It's an epic saga of rebellion and romance.
—Trailer for Star Wars: A New Hope
A space Opera is a work set in a far future space faring civilization, where the technology is ubiquitous and entirely secondary to the story. It has an epic character to it: The universe is big, there are lots of sprawling civilizations and empires, there are political conflicts and intrigues galore. Frequently it takes place in the Standard Sci Fi Setting. In perspective, it is a development of the Planetary Romance that looks beyond the exotic locations that were imagined for the local solar system in early science fiction (which the hard light of science revealed to be barren and lifeless) out into an infinite universe of imagined exotic locations.
Space opera has a lot of romantic elements: big love stories, epic space battles, oversized heroes and villains, awe-inspiring places, and insanely gorgeous women.
Expect to see a dashing hero cavorting around in sleek, cigar-shaped Retro Rockets, Green Skinned Space Babes, Crystal Spires and Togas civilizations full of Space Elves, Wave Motion Guns capable of dealing an Earthshattering Kaboom on a daily basis, and an evil Galactic Empire with a Standard Sci-Fi Fleet, including an entire universe full of beat-up mechanical objects capable of being resurrected with Percussive Maintenance.
Note that this is quite different from the original definition of space opera, which was a derogatory term. It was a variant in a long line of terms for substandard genre fiction: 'horse opera' was bad Western fiction, whereas a 'soap opera' (so named because they began as hour-long ads for soap) was a hackneyed drama. The phrase was coined in 1941 by Wilson Tucker to describe what he called "the hacky, grinding, stinking, outworn space-ship yarn". (It's said that before 1975 or so, the only author who ever intentionally set out to write a space opera was Jack Vance, who wrote a novel about an opera company in space.) Weirdly, this means that today many works which were originally touted as examples of 'serious' science fiction, such as the Lensman series, are today held up as prime examples of Space Opera. As more authors and writers came to embrace the space opera style, the term has largely lost its negative connotations. Assisted by writers who regarded all tales of action and adventure in space as bad, and so tried to label it all "space opera" in a pejorative sense; they succeeded with the label, but not with keeping it pejorative.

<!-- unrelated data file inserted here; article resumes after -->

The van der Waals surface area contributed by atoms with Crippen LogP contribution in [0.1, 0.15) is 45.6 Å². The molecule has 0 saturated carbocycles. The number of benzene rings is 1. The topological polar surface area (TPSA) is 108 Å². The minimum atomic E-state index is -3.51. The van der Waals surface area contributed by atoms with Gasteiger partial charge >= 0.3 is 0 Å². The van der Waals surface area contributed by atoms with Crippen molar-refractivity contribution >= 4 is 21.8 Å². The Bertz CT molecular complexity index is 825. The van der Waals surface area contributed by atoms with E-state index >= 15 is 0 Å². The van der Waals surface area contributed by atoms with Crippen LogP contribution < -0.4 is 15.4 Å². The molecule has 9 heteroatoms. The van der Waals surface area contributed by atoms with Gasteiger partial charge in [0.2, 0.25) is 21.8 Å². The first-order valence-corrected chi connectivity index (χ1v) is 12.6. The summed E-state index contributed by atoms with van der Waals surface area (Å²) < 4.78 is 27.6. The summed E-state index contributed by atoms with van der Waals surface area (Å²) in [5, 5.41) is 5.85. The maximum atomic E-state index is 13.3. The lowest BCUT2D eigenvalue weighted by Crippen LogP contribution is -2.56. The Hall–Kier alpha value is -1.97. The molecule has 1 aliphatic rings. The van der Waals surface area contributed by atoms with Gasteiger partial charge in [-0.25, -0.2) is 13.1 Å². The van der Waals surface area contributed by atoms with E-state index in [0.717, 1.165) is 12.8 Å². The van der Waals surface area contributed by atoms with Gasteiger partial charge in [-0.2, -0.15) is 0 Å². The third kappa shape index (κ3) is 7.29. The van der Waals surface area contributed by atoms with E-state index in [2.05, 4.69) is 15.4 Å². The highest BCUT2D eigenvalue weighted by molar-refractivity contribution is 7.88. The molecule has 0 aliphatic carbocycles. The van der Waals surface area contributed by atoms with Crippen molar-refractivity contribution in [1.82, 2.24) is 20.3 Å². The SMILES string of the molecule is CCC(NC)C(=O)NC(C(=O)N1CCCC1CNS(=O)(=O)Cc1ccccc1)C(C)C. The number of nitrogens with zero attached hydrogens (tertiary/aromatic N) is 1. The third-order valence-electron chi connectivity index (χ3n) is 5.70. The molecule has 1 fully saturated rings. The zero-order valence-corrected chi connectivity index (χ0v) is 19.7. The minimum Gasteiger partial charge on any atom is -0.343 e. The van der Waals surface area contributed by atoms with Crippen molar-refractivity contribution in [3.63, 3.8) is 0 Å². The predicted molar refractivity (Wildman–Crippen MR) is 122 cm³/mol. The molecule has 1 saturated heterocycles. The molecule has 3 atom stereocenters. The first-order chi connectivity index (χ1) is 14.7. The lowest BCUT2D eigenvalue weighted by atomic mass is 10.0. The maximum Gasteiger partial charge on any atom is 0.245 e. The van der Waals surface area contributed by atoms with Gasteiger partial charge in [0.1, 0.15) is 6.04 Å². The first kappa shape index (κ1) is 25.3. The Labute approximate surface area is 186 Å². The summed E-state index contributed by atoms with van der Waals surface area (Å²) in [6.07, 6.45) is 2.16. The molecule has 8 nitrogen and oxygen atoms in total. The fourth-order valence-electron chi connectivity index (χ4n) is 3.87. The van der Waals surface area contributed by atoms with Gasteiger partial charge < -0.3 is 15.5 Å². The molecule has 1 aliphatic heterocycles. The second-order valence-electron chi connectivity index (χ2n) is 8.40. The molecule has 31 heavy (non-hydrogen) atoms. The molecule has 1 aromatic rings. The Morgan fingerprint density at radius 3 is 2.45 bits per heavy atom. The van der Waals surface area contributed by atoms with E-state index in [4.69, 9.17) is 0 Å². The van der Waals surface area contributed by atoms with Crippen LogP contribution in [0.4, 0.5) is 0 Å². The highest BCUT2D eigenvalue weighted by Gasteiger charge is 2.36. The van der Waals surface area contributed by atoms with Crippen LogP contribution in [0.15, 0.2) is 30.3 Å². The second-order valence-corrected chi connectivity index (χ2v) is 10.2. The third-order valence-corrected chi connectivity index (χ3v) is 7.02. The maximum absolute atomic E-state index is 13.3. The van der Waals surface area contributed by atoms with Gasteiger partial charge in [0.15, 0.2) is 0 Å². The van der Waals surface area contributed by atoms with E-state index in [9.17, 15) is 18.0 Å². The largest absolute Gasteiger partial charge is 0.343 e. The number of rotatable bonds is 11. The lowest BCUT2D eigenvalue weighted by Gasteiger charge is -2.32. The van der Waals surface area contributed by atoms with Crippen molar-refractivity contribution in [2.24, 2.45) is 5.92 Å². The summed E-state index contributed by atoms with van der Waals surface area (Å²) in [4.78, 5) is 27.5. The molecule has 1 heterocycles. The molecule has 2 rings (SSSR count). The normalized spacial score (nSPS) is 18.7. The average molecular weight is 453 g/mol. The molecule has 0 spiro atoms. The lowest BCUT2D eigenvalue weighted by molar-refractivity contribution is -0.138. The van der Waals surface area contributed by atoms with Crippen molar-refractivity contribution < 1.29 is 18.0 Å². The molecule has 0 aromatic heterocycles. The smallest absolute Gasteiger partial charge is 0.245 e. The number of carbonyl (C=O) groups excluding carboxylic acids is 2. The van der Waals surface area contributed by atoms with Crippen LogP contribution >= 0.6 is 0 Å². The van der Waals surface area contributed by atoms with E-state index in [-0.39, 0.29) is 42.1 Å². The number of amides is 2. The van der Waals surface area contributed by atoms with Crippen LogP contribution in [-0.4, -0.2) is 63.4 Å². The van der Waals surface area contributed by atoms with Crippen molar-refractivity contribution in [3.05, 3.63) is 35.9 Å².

Planetary Romance is an older variant, which is basically Heroic Fantasy In Space—or on a Dying Earth of some sort. While works such as John Carter of Mars and various fantasy novels set on a planet are Planetary Romance, characters like Buck Rogers and Flash Gordon essentially codified the Space Opera concept in the popular imagination by the late 1930s.